PCR assay was performed in 25µL of a reaction mixture that contained 2.5µL of extracted genomic DNA, 12.5µL of master mix, 0.5µL of each forward and reverse primer. The final volume was made up to 25µL with nuclease free water. PCR was started by initial denaturation at 94°C for 5 minutes, followed by 35 cycles of denaturation at 94°C for 60 seconds, annealing at 65°C for 120 seconds and extension at 72°C for 120 seconds. The process was concluded at 72°C for 5 minutes as final extension. PCR products were resolved on 1% agarose gel and stained with ethidium bromide. After electrophoresis, gel was removed from the gel-casting platform, exposed to UV transillumination and photographs were taken.

 

Aflatoxin Detection by Thin Layer Chromatography (TLC)

Spore suspension was prepared according to the method described by Ghadeer and Al-Delamiy (2012). Briefly, the growth of each suspected Aspergillus species in petri plates was scraped with 10ml sterile distilled water and suspended into 90 ml of sterile distilled water. The spore suspension was further diluted up to 107 spores/ml with sterile distilled water.

 

The sample for thin layer chromatography was prepared as reported earlier by Criseo et al. (2001) with slight modifications. Briefly, 0.1 ml of spore suspension was inoculated in 100ml of czapek dox medium and incubated at 25°C ± 2oC for 10 days. Thereafter, the whole suspension was blended at 5000 rpm for 2 min. The mycelia were separated by filtration and re-blended with 50 ml of chloroform. The mycelium blend was again filtered; extracts were combined and dried in a Rota vapor under N2 atmosphere. Aflatoxins from filtrate were extracted with 100 ml of chloroform. Finally, chloroform layer was separated over anhydrous sodium sulphate (ca. 1g). The dried sample extracts were run on TLC for aflatoxins detection and quantification.

 

Thin layer chromatography (TLC) was performed as described by Asghar et al. (2014). Briefly, dried extracts were suspended in 100ml of benzene-acetonitrile (98:2; v/v) and shaken well. Samples were spotted as 2, 5 and 10µL. The AF standards were separately loaded on the TLC plates on imagining line about 4 cm from bottom edge. TLC plates were developed in chloroform: xylene: acetone (6:3:1; v/v) and was observed under long wavelength UV light (λ= 254nm and 366nm) in UV visualizer. The retention factor (Rf) of each AFs (B1, B2,G1 or G2) was calculated according to the following equation.

 

Image337927.PNG

 

All positive results of naturally existing AFs in the tested samples were confirmed by spraying the TLC plates using 50% (v/v) H2SO4.

 

Statistical Analysis

The Student’s t test (p < 0.05 as the minimal level of significance unless indicated otherwise) was used to analyze statistical data and all values were expressed as the means ± SD.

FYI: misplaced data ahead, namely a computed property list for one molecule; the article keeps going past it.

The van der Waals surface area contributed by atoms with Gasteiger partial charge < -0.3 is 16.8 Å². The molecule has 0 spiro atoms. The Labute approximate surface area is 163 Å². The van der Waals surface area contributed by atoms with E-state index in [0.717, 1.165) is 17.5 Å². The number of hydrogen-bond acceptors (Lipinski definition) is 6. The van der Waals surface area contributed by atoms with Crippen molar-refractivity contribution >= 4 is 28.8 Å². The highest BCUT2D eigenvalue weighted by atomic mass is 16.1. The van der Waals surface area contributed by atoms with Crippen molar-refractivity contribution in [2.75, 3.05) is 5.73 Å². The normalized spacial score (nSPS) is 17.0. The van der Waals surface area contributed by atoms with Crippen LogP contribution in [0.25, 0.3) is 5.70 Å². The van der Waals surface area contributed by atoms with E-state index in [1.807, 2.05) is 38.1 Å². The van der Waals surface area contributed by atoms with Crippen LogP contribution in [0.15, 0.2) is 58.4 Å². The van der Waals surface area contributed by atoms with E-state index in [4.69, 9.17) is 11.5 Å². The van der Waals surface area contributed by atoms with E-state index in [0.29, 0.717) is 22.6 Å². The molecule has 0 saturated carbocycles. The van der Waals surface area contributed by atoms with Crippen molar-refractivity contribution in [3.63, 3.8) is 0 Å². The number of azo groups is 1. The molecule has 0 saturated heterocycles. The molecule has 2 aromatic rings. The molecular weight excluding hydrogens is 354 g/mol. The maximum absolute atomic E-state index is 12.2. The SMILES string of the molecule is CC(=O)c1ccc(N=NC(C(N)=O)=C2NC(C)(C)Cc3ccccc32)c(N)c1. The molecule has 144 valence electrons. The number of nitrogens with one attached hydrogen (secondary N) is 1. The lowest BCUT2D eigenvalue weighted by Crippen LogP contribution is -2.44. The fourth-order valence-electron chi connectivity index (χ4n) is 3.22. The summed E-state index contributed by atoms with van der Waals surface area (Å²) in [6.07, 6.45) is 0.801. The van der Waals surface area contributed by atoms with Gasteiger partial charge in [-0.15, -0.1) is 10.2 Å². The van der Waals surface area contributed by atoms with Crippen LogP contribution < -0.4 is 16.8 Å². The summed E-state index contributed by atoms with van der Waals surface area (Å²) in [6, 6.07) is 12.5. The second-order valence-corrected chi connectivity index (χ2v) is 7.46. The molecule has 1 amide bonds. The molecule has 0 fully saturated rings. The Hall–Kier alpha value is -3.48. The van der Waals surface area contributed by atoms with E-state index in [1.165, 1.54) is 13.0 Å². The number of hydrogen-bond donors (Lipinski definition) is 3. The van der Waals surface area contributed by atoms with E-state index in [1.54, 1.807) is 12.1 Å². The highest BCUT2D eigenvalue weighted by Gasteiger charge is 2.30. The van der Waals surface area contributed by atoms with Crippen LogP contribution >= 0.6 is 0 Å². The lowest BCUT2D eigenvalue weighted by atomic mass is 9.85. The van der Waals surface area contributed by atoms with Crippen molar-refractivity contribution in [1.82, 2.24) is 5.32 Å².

Results

 

Total Yeast and Mould Count

A total of 102 food and feed samples were obtained from Karachi-Pakistan during the year of 2013. All samples were initially tested to determine the total load of yeast and moulds and cfu/g was calculated. Average cfu/g of each commodity was calculated and represented as bar graph as shown in Figure 1.

 

 

(A & B) omt-1gene (Amplified 1,024bp); (C & D) apa-2 gene (Amplified 1,032bp); (E) ver-1 gene (Amplified 895bp) FH07: A. flavus; FH25: A. flavu; FH39: A. flavus; FH44: A. parasiticus; FH74: A. flavus; FH72: A. flavu; FH65: A. parasiticus; FH56: A.parasiticus; FH55: A. flavus; SM: 1kb DNA size marker; -ve control containing master mix without samples

 

Isolation of Aspergillus Species

In this study, 102 Aspergillus species were isolated from various food and feed samples consisting of composite spices, cotton-seed cake, maize, poultry feed, red chillies, rice and wheat. These species were identified according to growth, colony color and microscopic characteristics. In the present study three most common Aspergillus species were found including, Aspergillus flavus (n=50), Aspergillus parasiticus (n=06) and Aspergillus niger (n=46), respectively. Aspergillus flavus exhibited olive to lime green colonies with cream reverse, rough conidia and septate hyphae. Whereas, Aspergillus parasiticus isolates were characterized by the presence of dark green colonies with hyaline hyphae. However, Aspergillus niger showed black colonies, with pale yellow reverse, rough conidia and hyaline hyphae.

 

Polymerase Chain Reaction to Detect Aflatoxigenic Aspergillus Strain

DNA was amplified through PCR according to the described conditions. The PCR was conducted using the sets of three primers specifically for ver-1, apa-2, and omt-1 genes targeted the Aspergillus species DNA. The expected

 

Table 2: Results of PCR for the determination of target genes

S. No.

Food Commodities

Strains Designation

Aspergillus Species

PCR target genes

ver-1

apa-2

omt-1

1

Cotton Seed Cake

FH07

A.flavus

+

+

+

2

Maize

FH25

A.flavus

+

+

+

3

Maize

FH44

A.parasiticus

+

+

+

4

Cotton Seed Cake

FH39

A.flavus

+

+

+

5

Poultry Feed

FH55

A.parasiticus

+

+

+

6

Poultry Feed

FH56

A.parasiticus

+

+

+

7

Maize

FH65

A.flavus

+

+

+

8

Poultry Feed

FH72

A.flavus

+

+

+

9

Poultry Feed

FH74

A.flavus

+

+

+

 

Table 3: Aflatoxins production in Aspergillus species. Triplicate analyses were made for all measurements. Indicated values are means (n = 3) ± SD

S. No.

Food Commodities

Strains Designation

Aspergillus Species

Conc. Of Aflatoxins (µg/kg)

AFB1

AFB2

1

Cotton Seed Cake

FH07

Flavus